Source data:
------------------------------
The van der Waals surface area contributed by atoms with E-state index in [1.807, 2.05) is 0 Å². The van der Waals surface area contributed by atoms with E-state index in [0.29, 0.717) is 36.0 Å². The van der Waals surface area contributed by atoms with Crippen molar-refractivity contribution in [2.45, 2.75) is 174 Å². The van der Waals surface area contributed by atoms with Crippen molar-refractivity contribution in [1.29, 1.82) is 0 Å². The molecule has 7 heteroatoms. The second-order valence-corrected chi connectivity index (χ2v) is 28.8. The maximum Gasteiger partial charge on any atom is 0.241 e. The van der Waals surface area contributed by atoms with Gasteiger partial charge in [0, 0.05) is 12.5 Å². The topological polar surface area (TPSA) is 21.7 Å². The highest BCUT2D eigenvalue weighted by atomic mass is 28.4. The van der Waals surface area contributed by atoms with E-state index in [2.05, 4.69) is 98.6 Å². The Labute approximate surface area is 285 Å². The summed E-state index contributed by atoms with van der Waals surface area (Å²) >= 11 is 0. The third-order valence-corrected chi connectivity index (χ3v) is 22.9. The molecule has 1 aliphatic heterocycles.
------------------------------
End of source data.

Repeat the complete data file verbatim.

The van der Waals surface area contributed by atoms with E-state index in [1.807, 2.05) is 0 Å². The van der Waals surface area contributed by atoms with E-state index in [0.29, 0.717) is 36.0 Å². The van der Waals surface area contributed by atoms with Crippen molar-refractivity contribution in [2.45, 2.75) is 174 Å². The van der Waals surface area contributed by atoms with Crippen molar-refractivity contribution in [1.29, 1.82) is 0 Å². The molecule has 7 heteroatoms. The second-order valence-corrected chi connectivity index (χ2v) is 28.8. The maximum Gasteiger partial charge on any atom is 0.241 e. The van der Waals surface area contributed by atoms with Gasteiger partial charge in [0, 0.05) is 12.5 Å². The topological polar surface area (TPSA) is 21.7 Å². The highest BCUT2D eigenvalue weighted by atomic mass is 28.4. The van der Waals surface area contributed by atoms with E-state index in [2.05, 4.69) is 98.6 Å². The Labute approximate surface area is 285 Å². The summed E-state index contributed by atoms with van der Waals surface area (Å²) >= 11 is 0. The third-order valence-corrected chi connectivity index (χ3v) is 22.9. The molecule has 1 aliphatic heterocycles.